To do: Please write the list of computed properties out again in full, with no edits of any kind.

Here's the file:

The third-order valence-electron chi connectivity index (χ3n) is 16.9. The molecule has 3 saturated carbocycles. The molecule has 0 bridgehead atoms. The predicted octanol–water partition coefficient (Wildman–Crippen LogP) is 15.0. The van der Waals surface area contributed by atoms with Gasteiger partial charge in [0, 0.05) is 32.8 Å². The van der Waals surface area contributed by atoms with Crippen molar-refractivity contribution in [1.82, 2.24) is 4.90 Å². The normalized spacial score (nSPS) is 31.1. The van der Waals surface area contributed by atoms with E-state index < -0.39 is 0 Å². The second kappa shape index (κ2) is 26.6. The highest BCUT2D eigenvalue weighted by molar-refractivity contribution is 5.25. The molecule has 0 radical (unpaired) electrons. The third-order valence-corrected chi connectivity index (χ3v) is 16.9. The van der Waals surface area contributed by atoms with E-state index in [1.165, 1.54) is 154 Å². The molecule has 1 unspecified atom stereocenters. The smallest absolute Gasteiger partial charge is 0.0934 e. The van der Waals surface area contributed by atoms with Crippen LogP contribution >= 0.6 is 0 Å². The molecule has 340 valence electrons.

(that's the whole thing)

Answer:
The third-order valence-electron chi connectivity index (χ3n) is 16.9. The molecule has 3 saturated carbocycles. The molecule has 0 bridgehead atoms. The predicted octanol–water partition coefficient (Wildman–Crippen LogP) is 15.0. The van der Waals surface area contributed by atoms with Gasteiger partial charge in [0, 0.05) is 32.8 Å². The van der Waals surface area contributed by atoms with Crippen molar-refractivity contribution in [1.82, 2.24) is 4.90 Å². The normalized spacial score (nSPS) is 31.1. The van der Waals surface area contributed by atoms with E-state index < -0.39 is 0 Å². The second kappa shape index (κ2) is 26.6. The highest BCUT2D eigenvalue weighted by molar-refractivity contribution is 5.25. The molecule has 0 radical (unpaired) electrons. The third-order valence-corrected chi connectivity index (χ3v) is 16.9. The van der Waals surface area contributed by atoms with E-state index in [1.165, 1.54) is 154 Å². The molecule has 1 unspecified atom stereocenters. The smallest absolute Gasteiger partial charge is 0.0934 e. The van der Waals surface area contributed by atoms with Crippen LogP contribution >= 0.6 is 0 Å². The molecule has 340 valence electrons.